Tuesday, April 06, 2021

The Paradine Case (1947)

The Paradine Case is quite a less known film within the celebrated director Hitchcock's work, which is strange, for it comes close in excellence to the 1958 film Vertigo, which I regard as his finest film. The two films have much in common, too: a mysterious woman (not just a crude femme fatale), a clever, upright man abandoning his reason in his obsession with that woman, a smart, slightly cynical but romantic, not very feminine girl or woman (a foil to the mysterious woman, to so speak) who acts as a friend to the man but probably has an unrequited love too at her heart. Now these features are often found in some other Hitchcock films, too, not just these two: it's amazing how many little-differing variations of them Hitchcock has tried them out in different circumstances. In the case of The Paradine Case, a film set in Britain, Hitchcock also throws in a third woman: feminine but with no mystery, devoted and loyal, loving, mother like. She plays the man's wife in this case.

So the man is Anthony Keane (played by American actor Gregory Peck), the mysterious woman is Paradine (played by European import Valli), the not very feminine, smart woman is Judy (played by Joan Tetzel) and the loyal and loving woman is Gay (played by Ann Todd). The film on the face of it is a very simple, tragic story of unfulfilled passion and its tragic consequences; it also serves as a social commentary, though not much emphasis has been put on that aspect, and rightly so. But the film also serves as a brilliant exposition on the difference between love and obsession. Keane, engaged to defend Paradine who has been charged with murdering her husband, is a highly celebrated barrister: and yet, he neglects even the most fundamental tenets of his profession, when he is repeatedly browbeaten by Paradine because of his obsession for her to not even get to know the full details of what really happened. Usually, one would assume the lawyer even knows whether the client did it or didn't, but Keane, it seems, doesn't even want to know the truth, rebuffing any attempts indignantly to enlighten him. He believes in Paradine, but tremulously so: he doesn't want his belief to shatter, so shuts his ears off to any possible warnings. This is quite different from, let's bring in a very different climate and character, the Jatil Yadav character played by Nawazuddin Siddiqui in Raat Akeli Hai: Yadav keeps on going and does not hesitate to accuse Radha of indeed being the murderess but still doesn't abandon her. For Yadav may also be a little obsessed by Radha, but he is also in love with her, whereas Keane is obsessed by the elusiveness of Paradine, rather than in love with the woman. He doesn't want to know the past so well, for it could break the idol he has made of her in his world of imagination.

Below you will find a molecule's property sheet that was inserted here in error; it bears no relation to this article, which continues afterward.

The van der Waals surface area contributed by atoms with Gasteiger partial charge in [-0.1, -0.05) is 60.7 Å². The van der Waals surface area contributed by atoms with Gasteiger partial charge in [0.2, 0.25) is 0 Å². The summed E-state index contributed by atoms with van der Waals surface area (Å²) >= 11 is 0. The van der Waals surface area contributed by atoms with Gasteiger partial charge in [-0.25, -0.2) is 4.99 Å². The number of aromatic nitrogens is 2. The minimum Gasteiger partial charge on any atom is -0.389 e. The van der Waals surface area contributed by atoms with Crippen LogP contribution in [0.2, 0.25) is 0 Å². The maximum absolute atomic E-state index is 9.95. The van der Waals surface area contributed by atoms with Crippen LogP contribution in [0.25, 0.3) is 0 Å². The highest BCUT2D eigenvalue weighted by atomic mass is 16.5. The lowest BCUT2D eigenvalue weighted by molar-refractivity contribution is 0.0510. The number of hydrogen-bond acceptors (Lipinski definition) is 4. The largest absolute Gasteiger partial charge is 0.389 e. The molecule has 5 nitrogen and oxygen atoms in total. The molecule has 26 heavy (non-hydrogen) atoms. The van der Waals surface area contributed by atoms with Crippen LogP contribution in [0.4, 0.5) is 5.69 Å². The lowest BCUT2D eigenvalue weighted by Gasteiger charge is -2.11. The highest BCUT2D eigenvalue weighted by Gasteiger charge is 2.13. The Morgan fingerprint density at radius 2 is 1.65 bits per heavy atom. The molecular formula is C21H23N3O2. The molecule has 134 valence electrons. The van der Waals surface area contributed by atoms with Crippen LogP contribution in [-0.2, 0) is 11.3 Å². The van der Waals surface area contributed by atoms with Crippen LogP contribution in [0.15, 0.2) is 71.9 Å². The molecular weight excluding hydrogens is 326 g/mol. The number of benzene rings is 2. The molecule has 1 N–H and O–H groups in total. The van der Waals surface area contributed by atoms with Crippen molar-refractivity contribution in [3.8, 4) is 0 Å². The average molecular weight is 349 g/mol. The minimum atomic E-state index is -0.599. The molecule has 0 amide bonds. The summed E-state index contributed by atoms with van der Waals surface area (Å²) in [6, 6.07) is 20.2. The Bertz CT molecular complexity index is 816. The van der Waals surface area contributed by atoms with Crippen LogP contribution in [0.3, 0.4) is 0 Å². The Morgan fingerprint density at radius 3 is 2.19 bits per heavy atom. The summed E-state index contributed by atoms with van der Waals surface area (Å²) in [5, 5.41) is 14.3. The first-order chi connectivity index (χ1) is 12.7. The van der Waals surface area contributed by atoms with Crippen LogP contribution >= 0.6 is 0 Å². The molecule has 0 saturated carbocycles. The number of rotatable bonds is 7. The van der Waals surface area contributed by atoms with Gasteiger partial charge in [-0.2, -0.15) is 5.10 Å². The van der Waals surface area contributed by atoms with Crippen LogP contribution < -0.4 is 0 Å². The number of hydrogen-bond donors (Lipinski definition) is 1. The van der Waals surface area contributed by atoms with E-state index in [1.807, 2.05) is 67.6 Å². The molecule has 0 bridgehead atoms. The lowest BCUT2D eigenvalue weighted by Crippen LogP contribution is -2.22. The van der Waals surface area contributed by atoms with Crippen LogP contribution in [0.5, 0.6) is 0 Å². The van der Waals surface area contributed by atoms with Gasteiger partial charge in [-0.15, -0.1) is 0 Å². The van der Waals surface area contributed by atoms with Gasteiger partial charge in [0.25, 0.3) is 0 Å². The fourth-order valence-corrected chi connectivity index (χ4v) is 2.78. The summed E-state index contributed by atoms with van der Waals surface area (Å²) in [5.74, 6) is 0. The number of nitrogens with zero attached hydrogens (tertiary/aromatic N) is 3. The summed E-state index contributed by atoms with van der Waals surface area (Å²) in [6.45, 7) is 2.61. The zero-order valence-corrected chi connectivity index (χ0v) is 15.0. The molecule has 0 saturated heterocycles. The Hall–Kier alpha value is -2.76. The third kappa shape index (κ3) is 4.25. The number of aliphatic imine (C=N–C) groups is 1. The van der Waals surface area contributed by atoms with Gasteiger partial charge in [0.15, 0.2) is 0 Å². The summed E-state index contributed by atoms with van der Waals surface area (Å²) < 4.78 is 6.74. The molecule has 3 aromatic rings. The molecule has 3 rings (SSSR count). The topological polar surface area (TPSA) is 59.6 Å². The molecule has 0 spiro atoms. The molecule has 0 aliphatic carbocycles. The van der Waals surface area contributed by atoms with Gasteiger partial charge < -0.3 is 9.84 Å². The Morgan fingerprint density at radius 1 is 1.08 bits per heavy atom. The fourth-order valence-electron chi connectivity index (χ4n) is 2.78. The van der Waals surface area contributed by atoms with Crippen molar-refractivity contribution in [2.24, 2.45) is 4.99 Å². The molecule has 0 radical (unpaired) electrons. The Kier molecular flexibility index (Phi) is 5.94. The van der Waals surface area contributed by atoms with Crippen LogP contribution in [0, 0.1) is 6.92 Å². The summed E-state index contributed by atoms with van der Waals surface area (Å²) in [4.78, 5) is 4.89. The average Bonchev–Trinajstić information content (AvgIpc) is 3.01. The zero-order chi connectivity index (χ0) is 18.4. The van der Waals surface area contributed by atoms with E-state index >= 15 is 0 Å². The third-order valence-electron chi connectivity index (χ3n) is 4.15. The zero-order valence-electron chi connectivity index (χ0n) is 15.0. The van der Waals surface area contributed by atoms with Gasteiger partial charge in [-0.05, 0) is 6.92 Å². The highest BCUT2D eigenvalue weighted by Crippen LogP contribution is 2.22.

Another highly significant meaning of love is brought to the film by Keane's loving and loyal wife Gay herself: one of the exchanges between the couple is one of the finest exchanges one would have seen between a couple on screen, at least certainly in a British or American film. Gay, unlike her husband, does not want to escape from reality or shut herself to it: she wants to take it on, for love cannot stand upon illusions and faked reality. She has the intelligence and courage to know and feel it. And it is Gay's character which indeed elevates the film above scores of films playing on the same theme: after all, there have been a lot of films with this very same story but focusing just on the man and his object of obsession, with either no wife or a silently suffering wife. Gay is neither non-existent nor a silently suffering, weeping one. To complete this portmanteau of men-women relationships, there is also the quite-underdeveloped (and understandably so) relationship of the womaniser, lecherous judge Horfield (played superbly by Charles Laughton) and Lady Horfield (also played brilliantly by Ethel Barrymore, though her role is very brief). And this another variety of a relationship doesn't detract or subtract from the film's main story: it adds to it and doesn't seem an add-on, unlike, to take another example of a recent Indian film, the clumsy attempts of Thappad. And then there is Judy: energetic, highly intelligent, not very feminine in habits or appearance and probably therefore often seen as a pal rather than a desirable woman by men. In Vertigo, there's Midge, more apparently in love with Scottie; in here, Judy doesn't have that possibility as Keane is already married happily, but she does allow herself the imagination to think so, if only to teach a lesson to the likes of Keane.

And finally, besides the brilliant character parts of the film, what really makes the film a great little gem is its marvellous editing and cinematography. In a nutshell, brilliant direction from Hitchcock. What a way to show Latour (played by Louis Jourdan) the first time! Or can it even be called showing? Neither a jealous Keane, nor the smug trap driver and nor the curious viewer will ever be sure of who this man is. The lecherous gaze of Judge Horfield on Gay's nakedness: the camera also looks covetedly. The respective first entries of Paradine and Latour the first time in the court room: the world burning its judging looks onto Paradine, while Paradine, even without daring to turn her face, burning to look at Latour with every fibre of her consciousness. And the portrait of Paradine following Keane, unable to leave him at rest: the man's obsession evident. All this executed by a cinematographer who did what he was asked to, the director who had the vision to think of this and the editor who cut out the unneeded where needed.

A fine film that deserves to be known more and better.

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